Rural areas are as over-represented in the Senate as the South was under Jim Crow, when blacks were counted for apportionment but prevented from voting. Small states filled with Trumpistanis hold the Senate. Rural sections of Montana, the Dakotas, Oklahoma and West Virginia are little different from rural Tennessee. The same with rural sections of New York, Massachusetts and California. The only difference is the size of the central cities in those states, their Techlandias.
A century ago, Democrats held Trumpistan, while Republicans dominated what was then Techlandia, where utilities and manufacturing were creating wealth. The only route to power for Democrats between 1860 and 1932 lay with Mugwumps, those few Republicans who felt disgraced by their party’s corruption. William Jennings Bryan, a true Democrat of the era, lost three times. Only Grover Cleveland and Woodrow Wilson, relative neophytes from the Republican heartlands, were able to win.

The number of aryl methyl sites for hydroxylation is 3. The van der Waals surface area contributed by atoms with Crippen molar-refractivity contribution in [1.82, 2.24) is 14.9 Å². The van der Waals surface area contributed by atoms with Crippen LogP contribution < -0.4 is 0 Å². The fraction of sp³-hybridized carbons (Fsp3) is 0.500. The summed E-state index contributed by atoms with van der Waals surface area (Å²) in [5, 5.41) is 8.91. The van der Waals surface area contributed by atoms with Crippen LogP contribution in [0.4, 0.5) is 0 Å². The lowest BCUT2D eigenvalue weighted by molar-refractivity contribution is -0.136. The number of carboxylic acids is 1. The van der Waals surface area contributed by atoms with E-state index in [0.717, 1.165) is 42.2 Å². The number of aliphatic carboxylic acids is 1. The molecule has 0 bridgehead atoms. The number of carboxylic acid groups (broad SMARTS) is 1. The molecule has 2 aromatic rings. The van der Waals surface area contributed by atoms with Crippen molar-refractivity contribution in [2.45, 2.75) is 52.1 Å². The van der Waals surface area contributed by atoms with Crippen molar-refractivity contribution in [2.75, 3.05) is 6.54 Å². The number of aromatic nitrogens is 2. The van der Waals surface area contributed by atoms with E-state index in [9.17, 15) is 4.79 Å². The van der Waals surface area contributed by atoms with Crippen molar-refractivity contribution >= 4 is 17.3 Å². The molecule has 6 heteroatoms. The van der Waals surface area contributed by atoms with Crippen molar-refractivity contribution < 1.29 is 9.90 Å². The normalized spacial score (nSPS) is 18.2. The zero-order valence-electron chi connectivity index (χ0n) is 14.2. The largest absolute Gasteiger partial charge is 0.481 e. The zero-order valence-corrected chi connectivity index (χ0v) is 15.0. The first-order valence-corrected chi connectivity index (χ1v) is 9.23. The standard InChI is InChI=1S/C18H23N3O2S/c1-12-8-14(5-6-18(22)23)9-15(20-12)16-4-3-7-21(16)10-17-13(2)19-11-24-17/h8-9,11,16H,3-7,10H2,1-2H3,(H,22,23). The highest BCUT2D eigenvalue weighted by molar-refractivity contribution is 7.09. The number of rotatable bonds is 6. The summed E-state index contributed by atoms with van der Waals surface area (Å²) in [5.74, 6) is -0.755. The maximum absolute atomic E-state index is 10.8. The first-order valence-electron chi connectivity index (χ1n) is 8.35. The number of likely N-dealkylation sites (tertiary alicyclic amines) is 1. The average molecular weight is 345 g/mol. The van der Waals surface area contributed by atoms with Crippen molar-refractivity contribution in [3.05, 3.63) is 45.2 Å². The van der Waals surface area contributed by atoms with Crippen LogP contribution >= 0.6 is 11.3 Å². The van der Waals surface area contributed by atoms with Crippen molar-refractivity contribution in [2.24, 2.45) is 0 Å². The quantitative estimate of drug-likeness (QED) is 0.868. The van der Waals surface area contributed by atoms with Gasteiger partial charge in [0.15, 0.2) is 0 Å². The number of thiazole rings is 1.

Conventional wisdom today is that Democrats must make the same deal, choosing billionaires like Mike Bloomberg or neophytes like Pete Buttigieg over firebrands like Bernie Sanders or Elizabeth Warren.
It’s the Sophie’s Choice of 2020. It’s depressing as fuck.
Despite Republican control over national politics, their reign of two generations became the Jim Crow era. Theodore Roosevelt had Booker T. Washington to dinner in 1901 but the blowback was so ferocious no Republican ever again challenged the Jim Crow status quo. This is Republicans’ Original Sin, a stain that grew and metastasized into Nixon and then into Trump, a cancer that now threatens the Republic as nothing has since the original Civil War.